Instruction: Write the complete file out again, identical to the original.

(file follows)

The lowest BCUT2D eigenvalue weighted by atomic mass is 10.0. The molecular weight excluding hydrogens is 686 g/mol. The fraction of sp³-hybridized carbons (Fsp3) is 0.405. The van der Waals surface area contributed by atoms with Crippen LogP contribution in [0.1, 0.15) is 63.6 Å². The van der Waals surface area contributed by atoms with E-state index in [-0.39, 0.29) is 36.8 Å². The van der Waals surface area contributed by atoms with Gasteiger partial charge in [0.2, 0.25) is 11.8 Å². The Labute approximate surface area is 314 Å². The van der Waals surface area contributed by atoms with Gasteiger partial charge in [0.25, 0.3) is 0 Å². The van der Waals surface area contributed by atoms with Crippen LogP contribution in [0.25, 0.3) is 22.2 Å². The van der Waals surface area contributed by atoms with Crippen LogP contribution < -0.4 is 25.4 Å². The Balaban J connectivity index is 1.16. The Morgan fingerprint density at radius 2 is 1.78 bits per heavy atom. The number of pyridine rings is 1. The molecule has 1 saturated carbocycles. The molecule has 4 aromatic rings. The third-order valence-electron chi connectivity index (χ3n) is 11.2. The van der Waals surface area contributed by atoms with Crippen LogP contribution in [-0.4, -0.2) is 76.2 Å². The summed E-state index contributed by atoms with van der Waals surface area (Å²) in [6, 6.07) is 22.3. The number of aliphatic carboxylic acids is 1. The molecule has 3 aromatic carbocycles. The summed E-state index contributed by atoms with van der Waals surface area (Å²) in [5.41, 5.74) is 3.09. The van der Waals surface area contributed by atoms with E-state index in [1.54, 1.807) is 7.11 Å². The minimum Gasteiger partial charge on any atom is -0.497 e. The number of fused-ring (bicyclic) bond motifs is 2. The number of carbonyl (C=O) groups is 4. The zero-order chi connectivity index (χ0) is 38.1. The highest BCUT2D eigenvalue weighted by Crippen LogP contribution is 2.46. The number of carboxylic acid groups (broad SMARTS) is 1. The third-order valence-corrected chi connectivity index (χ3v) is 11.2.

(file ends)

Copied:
The lowest BCUT2D eigenvalue weighted by atomic mass is 10.0. The molecular weight excluding hydrogens is 686 g/mol. The fraction of sp³-hybridized carbons (Fsp3) is 0.405. The van der Waals surface area contributed by atoms with Crippen LogP contribution in [0.1, 0.15) is 63.6 Å². The van der Waals surface area contributed by atoms with E-state index in [-0.39, 0.29) is 36.8 Å². The van der Waals surface area contributed by atoms with Gasteiger partial charge in [0.2, 0.25) is 11.8 Å². The Labute approximate surface area is 314 Å². The van der Waals surface area contributed by atoms with Gasteiger partial charge in [0.25, 0.3) is 0 Å². The van der Waals surface area contributed by atoms with Crippen LogP contribution in [0.25, 0.3) is 22.2 Å². The van der Waals surface area contributed by atoms with Crippen LogP contribution < -0.4 is 25.4 Å². The Balaban J connectivity index is 1.16. The Morgan fingerprint density at radius 2 is 1.78 bits per heavy atom. The number of pyridine rings is 1. The molecule has 1 saturated carbocycles. The molecule has 4 aromatic rings. The third-order valence-electron chi connectivity index (χ3n) is 11.2. The van der Waals surface area contributed by atoms with Crippen LogP contribution in [-0.4, -0.2) is 76.2 Å². The summed E-state index contributed by atoms with van der Waals surface area (Å²) in [6, 6.07) is 22.3. The number of aliphatic carboxylic acids is 1. The molecule has 3 aromatic carbocycles. The summed E-state index contributed by atoms with van der Waals surface area (Å²) in [5.41, 5.74) is 3.09. The van der Waals surface area contributed by atoms with E-state index in [1.54, 1.807) is 7.11 Å². The minimum Gasteiger partial charge on any atom is -0.497 e. The number of fused-ring (bicyclic) bond motifs is 2. The number of carbonyl (C=O) groups is 4. The zero-order chi connectivity index (χ0) is 38.1. The highest BCUT2D eigenvalue weighted by Crippen LogP contribution is 2.46. The number of carboxylic acid groups (broad SMARTS) is 1. The third-order valence-corrected chi connectivity index (χ3v) is 11.2.